A specific type of belly fat gene could link type 2 diabetes, researchers have said.
Being overweight and having excess belly fat is known to increase the risk of type 2 diabetes, but losing weight through eating a healthy diet and making positive lifestyle changes can reduce the risk.
This new research from the University of Oxford reveals that one gene in particular, KLF14, can be a factor in the increased risk of type 2 diabetes related to belly fat.
KLF14 was shown to modify how fat is stored, and in women a slightly different version of the gene meant the fat tended to be deposited on the hips rather than the abdomen, which conveys a lower risk of type 2 diabetes. Fewer overall fat cells were observed, but the fat cells were larger and contained a greater mass of fat.
The researchers demonstrated that these cells increased the risk of type 2 diabetes and showed that not all body fat is equal with excess fat stored in some parts of the body playing a more significant role.
Co-lead author Professor Mark McCarthy, from the University of Oxford, stated: “Here, we identify a key gene involved in women in determining whether excess fat is stored around the hips (where it tends to be free of metabolic consequences) or around the waist (where it is particularly likely to increase diabetes risk).
“Being overweight is known to increase the risk of type 2 diabetes, but this study shows that not all fat is equal: where any excess fat is stored in the body has a big impact on disease risk.”
The researchers are keen to carry out more research to focus on understanding further the role of KLF14.
Co-lead study author Dr Kerrin Small from King’s College London said: “These findings provide one of the most complete understandings of a piece of genetic data – we have studied the KLF14 gene to the point that we understand not only where and how it acts in the body but also who it acts in.”
The findings have been published in the journal Nature Genetics.
How is belly fat linked to diabetes?
However, Harvard Medical School’s most recent theory is that the fat closest to the organs releases metabolic products directly into the part of the body that carries blood straight to the liver. This means that these fat cells pour fatty acids into the liver, pancreas, heart and other organs – cells that are not engineered to store fat. This leads to organ dysfunction, causing improper control of insulin, blood sugar and cholesterol, which, in turn, can increase your risk of chronic disease.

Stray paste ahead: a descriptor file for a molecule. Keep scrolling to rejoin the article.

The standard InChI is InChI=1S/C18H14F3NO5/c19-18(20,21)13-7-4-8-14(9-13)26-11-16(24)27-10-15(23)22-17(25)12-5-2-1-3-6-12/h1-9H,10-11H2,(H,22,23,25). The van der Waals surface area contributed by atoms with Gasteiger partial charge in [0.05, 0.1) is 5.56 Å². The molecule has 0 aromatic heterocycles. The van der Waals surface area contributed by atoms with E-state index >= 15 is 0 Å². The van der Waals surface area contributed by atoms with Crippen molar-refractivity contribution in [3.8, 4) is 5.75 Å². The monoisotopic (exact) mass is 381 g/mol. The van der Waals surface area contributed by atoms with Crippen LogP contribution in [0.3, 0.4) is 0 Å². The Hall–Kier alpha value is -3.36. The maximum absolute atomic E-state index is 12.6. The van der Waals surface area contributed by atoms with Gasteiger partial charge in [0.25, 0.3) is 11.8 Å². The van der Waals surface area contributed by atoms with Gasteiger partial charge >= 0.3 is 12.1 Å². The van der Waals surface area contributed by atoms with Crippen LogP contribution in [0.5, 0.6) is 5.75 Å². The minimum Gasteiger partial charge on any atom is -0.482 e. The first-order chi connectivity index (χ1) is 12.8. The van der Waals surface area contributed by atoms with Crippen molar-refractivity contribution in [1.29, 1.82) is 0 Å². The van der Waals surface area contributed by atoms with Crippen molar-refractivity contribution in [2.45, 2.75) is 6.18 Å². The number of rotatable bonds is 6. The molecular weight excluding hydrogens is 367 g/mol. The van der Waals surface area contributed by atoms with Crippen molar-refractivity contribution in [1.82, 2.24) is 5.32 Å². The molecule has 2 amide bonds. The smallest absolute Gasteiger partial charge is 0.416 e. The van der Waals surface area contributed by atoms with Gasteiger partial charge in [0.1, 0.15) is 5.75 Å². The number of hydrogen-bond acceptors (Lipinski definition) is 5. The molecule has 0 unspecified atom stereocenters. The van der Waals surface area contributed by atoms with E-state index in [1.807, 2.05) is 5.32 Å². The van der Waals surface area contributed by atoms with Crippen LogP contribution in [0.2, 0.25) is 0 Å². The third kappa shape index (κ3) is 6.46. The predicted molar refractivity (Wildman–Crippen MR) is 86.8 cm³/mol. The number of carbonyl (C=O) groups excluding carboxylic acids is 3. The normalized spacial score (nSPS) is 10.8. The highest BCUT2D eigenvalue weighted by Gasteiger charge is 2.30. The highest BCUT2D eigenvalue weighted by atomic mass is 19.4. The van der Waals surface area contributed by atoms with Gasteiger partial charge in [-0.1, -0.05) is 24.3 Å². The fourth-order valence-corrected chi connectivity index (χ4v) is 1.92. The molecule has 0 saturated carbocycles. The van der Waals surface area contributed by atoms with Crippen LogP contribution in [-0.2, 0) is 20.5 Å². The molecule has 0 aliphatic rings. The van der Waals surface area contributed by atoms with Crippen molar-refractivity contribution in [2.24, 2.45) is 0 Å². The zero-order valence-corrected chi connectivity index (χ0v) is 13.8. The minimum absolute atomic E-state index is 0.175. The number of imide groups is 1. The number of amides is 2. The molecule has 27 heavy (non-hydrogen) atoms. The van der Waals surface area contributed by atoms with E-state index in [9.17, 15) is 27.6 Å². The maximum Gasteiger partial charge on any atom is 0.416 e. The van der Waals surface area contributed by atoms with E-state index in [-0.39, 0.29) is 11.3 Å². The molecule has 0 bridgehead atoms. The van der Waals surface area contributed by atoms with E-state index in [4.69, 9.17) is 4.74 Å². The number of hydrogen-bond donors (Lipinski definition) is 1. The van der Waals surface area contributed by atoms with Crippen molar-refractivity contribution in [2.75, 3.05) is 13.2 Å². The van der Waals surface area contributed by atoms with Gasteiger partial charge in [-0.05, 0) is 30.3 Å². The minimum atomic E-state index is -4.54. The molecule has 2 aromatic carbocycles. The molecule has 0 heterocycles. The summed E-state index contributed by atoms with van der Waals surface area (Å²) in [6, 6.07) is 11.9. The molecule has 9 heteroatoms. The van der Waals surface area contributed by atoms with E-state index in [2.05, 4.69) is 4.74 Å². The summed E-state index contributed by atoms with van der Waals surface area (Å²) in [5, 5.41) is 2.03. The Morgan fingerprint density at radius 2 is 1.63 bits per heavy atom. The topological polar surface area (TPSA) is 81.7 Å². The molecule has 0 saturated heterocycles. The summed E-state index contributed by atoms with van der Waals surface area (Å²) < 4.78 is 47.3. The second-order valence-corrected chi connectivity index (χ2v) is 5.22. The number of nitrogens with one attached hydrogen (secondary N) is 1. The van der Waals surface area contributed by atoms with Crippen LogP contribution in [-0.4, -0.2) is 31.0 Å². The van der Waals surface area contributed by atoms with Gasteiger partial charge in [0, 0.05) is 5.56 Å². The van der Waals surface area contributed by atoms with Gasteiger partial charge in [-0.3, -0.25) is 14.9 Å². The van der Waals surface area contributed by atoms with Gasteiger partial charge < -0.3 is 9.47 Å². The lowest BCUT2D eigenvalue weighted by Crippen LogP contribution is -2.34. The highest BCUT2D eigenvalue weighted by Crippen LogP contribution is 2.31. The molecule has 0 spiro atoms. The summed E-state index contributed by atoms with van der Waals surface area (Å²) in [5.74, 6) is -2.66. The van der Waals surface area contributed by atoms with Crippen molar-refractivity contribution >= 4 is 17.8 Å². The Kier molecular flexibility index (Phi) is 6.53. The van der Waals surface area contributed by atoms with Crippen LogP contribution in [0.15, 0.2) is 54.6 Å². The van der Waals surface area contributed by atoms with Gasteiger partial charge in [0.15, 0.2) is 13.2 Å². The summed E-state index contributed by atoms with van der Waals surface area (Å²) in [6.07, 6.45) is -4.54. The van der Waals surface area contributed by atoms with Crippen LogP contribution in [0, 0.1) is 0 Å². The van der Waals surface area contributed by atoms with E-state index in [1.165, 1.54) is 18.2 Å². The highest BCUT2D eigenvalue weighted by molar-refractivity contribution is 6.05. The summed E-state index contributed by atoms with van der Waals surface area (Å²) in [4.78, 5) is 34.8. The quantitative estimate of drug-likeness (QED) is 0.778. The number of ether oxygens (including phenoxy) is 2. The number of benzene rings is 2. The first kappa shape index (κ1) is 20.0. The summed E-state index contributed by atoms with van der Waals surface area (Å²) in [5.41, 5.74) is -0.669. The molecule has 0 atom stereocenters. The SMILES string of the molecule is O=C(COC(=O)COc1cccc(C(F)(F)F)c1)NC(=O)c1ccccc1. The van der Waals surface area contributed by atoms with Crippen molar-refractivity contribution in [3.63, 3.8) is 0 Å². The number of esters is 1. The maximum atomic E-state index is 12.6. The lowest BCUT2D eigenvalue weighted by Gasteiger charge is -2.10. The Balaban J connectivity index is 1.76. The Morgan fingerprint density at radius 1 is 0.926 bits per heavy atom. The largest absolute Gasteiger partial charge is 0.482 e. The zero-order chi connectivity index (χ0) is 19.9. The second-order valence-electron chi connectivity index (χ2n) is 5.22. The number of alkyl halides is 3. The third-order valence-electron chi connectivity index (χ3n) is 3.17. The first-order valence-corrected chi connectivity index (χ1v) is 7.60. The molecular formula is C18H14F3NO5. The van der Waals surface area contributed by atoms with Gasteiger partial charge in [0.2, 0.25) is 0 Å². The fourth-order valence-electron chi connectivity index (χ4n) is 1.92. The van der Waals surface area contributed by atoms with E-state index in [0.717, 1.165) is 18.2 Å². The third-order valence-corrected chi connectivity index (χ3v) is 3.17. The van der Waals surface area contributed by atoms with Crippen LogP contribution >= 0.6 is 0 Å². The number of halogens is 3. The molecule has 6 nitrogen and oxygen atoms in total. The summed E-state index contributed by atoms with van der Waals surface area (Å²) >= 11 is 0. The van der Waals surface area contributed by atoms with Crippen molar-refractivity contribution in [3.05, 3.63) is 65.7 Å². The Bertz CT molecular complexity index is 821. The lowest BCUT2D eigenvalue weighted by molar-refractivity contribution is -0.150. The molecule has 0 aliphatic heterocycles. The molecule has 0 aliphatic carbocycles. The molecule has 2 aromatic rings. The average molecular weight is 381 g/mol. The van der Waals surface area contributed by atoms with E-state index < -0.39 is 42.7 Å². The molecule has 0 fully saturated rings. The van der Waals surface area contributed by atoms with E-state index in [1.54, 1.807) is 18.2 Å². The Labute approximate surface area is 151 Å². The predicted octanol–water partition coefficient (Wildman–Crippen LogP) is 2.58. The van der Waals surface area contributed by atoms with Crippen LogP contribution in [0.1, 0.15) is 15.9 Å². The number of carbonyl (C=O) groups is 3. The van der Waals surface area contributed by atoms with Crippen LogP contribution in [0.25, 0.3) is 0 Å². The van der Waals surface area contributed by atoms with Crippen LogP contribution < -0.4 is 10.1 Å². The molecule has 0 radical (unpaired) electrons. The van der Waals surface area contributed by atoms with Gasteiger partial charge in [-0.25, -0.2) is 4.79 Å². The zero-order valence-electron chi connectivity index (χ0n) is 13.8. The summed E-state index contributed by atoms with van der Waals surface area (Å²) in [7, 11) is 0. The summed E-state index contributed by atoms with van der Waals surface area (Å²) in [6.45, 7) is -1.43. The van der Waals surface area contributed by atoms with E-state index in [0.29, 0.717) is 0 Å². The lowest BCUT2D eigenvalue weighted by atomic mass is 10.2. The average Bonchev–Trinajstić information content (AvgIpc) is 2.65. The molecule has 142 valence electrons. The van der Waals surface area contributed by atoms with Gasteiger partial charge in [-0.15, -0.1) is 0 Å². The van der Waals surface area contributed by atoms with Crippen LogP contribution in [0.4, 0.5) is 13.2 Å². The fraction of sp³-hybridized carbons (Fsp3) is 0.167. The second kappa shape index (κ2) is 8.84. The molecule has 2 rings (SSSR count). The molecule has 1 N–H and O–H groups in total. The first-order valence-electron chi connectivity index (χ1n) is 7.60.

Visceral fat increases the risk for type 2 diabetes in the following way: The more insulin is produced, the more glucose is taken up by the liver to store for future use. But if the liver is covered in fatty tissue, it can’t respond to the insulin quickly enough.
As a result, your blood sugar accumulates in the blood stream instead of being processed by the liver. This causes damage to organs all over your body.
Measure your waist to determine your risk
According to the World Health Organization, studies indicate that the measurement of waist circumference is a better indication of diabetes risk than body mass index – however, it can’t be used as the only tool.
Discovery Health recognises the importance of waist circumference as an indication of risk, as they state that accumulated fat can indicate specific health risks. They recommend assessing your risk of diabetes and other diseases by measuring your waist circumference as follows:
+Place the tape measure around your stomach at the level of the belly button. Note that the tape should be snug, but not compressing the skin.
+A man with a waist measurement greater than 102cm and a woman with a waist measurement greater than 88cm are considered more at risk for type 2 diabetes and other diseases.
Slim down your belly
Luckily, even the slightest efforts to lose weight and cut down the circumference of your belly can lower your risk for type 2 diabetes:
+Eat plenty of fibre and fruit and vegetables.
+Avoid or cut down on processed foods high in sodium, fat and sugar.
+Include lean protein in your diet.
+Spot reduction (targeting belly fat with specific exercises for the abdomen) won’t get rid of belly fat, so it’s important to incorporate cardiovascular exercise (walking, running, cycling or swimming) into your routine, as this has been shown to get rid of belly fat.
+Lift weights – resistance training does wonders for the meta